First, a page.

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Galveston Monthly

The Spring Vegetable Garden

Apr 04, 2019 07:37AM
If you are you contemplating a spring vegetable garden now is the time to organize, plan, and
prepare your garden. Many varieties of vegetables can be grown on Galveston Island, and many more on the mainland of Galveston County. Some early preparations for the spring gardening season will bring benefits that will last all year. Before planting your garden, prepare your beds by
digging and loosening the soil, and adding organic material. This prep work can save you disappointment and assures a generous harvest.

Organic matter is the key to a healthy garden as it helps improve whatever soil to which it is added. You should replenish your garden at the start of each growing season to maintain its viability.

Organic materials include nitrogen (N): two parts blood meal or three parts fish meal; phosphorus (P): three parts bone meal; and potassium (K): one part kelp meal or six parts greensand. If you use manure, it should be composted, not fresh so as not to burn your
plants and to prevent the spread of pathogens.

Even if there is not enough room in your yard for a conventional garden, you too can enjoy the rewards of vegetable gardening. Plant vegetables among the flowers and ornamentals in your flowerbeds; many vegetables have attractive blooms and their foliage
will complement the already existing vegetation in the beds.

A second option is the construction of a “square-foot” garden. In this garden, a raised bed is divided into squares. Each square is planted with your choice of vegetable, herb, flowers, or ornamentals.

Tall plants placed in the rear section of the garden and shorter plants in the front squares are recommended. Because the garden is raised and divided into sections, maintenance and
harvesting is easier for all gardeners, including children and older adults.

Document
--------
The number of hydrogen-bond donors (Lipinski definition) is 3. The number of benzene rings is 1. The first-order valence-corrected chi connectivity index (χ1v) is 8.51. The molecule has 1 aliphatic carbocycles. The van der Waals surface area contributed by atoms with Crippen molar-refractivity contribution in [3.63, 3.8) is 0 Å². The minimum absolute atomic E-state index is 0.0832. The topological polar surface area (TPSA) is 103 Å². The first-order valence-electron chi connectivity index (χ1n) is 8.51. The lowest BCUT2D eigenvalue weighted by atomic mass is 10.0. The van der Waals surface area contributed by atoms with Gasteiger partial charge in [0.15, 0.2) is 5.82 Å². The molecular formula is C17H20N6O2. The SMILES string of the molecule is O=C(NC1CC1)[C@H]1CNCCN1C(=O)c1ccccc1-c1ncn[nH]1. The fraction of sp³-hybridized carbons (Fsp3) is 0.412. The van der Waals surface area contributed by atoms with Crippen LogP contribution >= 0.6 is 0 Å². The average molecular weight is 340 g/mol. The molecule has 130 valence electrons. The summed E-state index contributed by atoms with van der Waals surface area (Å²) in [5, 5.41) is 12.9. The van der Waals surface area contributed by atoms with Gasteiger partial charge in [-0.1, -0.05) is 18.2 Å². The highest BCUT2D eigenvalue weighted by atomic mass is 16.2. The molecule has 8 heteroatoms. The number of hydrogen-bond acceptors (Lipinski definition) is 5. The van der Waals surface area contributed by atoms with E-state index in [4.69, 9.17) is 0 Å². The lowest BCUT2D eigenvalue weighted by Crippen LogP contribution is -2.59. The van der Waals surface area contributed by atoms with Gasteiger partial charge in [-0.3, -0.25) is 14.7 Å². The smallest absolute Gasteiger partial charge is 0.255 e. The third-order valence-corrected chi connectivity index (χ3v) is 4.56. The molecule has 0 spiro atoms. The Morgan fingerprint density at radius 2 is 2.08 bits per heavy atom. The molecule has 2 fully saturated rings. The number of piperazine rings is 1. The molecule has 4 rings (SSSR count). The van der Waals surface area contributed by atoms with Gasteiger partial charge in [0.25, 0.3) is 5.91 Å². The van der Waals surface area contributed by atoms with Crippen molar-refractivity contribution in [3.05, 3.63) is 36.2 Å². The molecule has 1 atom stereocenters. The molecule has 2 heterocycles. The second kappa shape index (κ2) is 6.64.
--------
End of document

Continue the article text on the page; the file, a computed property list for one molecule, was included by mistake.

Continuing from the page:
Container gardening is a third option for those with limited space. Many types of containers can be used in this approach, from tomato plants in five gallon buckets to nursery pots and
old whiskey barrels.

For container gardening it is important to use commercial soils that are clean and free of diseases. Use water-soluble fertilizers frequently to ensure healthy growth - and remember
that container gardens require more frequent watering. Also remember to add sufficient holes to the bottom of the container to allow good drainage.

Consider Herbs
Herbs are a natural addition to a home garden and can be easily grown along with the vegetables in any of the above options for your garden. Herbs need good drainage so you may
want to consider containers or even hanging baskets as an alternative.

Use a slow release fertilizer when planting and supplement with soluble fertilizers to keep them healthy and thriving; herbs prefer full sun but may tolerate some shade. Herbs are nearly
pest-free and quite easy to grow.

 The ones you’ll really use - which are recommended by William D. Adams and Thomas LeRoy in their publication “Common Sense Vegetable Gardening For The South” - include

basil, chives, cilantro, dill, mint, oregano, parsley, rosemary and thyme.

An interesting sub-chapter in their book suggests methods for using fresh herbs (herb butters and herb vinegars), and preserving the fresh herbs from your garden, including drying and freezing in olive oil (chop the herb, and add just enough oil to make a thick paste, freeze in small portions, and use year round).

The Tomato Hornworm
 The tomato hornworm larva is green in color with L-shaped stripes and a black “horn” appendage at its rear. It has an appetite to match its large size (nearly four inches at maturity).
The tomato hornworm can strip a tomato plant of its leaves and new stems rapidly. Although it prefers tomatoes, the hornworm will also make a lunch of eggplant, potatoes and peppers.
The tomato hornworm is the larva stage of an adult sphinx moth. The moth lays its eggs on the underside of tomato leaves in the spring - the eggs take about a week to hatch, and the 
resulting larva will feast on your plants to maturity which takes two to four weeks. At that time, the worms burrow into the soil to pupate.

Shortly thereafter, a new moth will emerge from the soil to lay another series of eggs. Each moth is able to lay up to 2,000 eggs.

Hornworms are easiest to spot in the morning. In small gardens, the best control is removal and disposal although Sevin or malathion products, as well as applications of bacillus
thuringiensis, sold as Dipel or Bio Worm Killer will help control and prevent outbreaks.

Vegetables to Plant Now in Galveston
Beans (snap, pole and bush): March-May
Eggplant transplants: April-May
Okra: April-July
Pepper transplants: March-May
Tomato transplants: March-April

Elements of Fertilizing NPK - Nitrogen…Phosphorus…Potassium
Plants live with their heads above ground where they can absorb some of the nutrients they need for growth, i.e. carbon, hydrogen, and oxygen. Other nutrients are absorbed through
the root system. Those nutrients include nitrogen, phosphorus, and potassium.

On the packages at your garden centers, you will find such numbers as 20-20-20 or 15-5-10 listed, as well as many other combinations of numbers. These figures represent the NPK
ratio or the ratio of nitrogen to phosphorus to potassium. Select the one that best suits your plants’ needs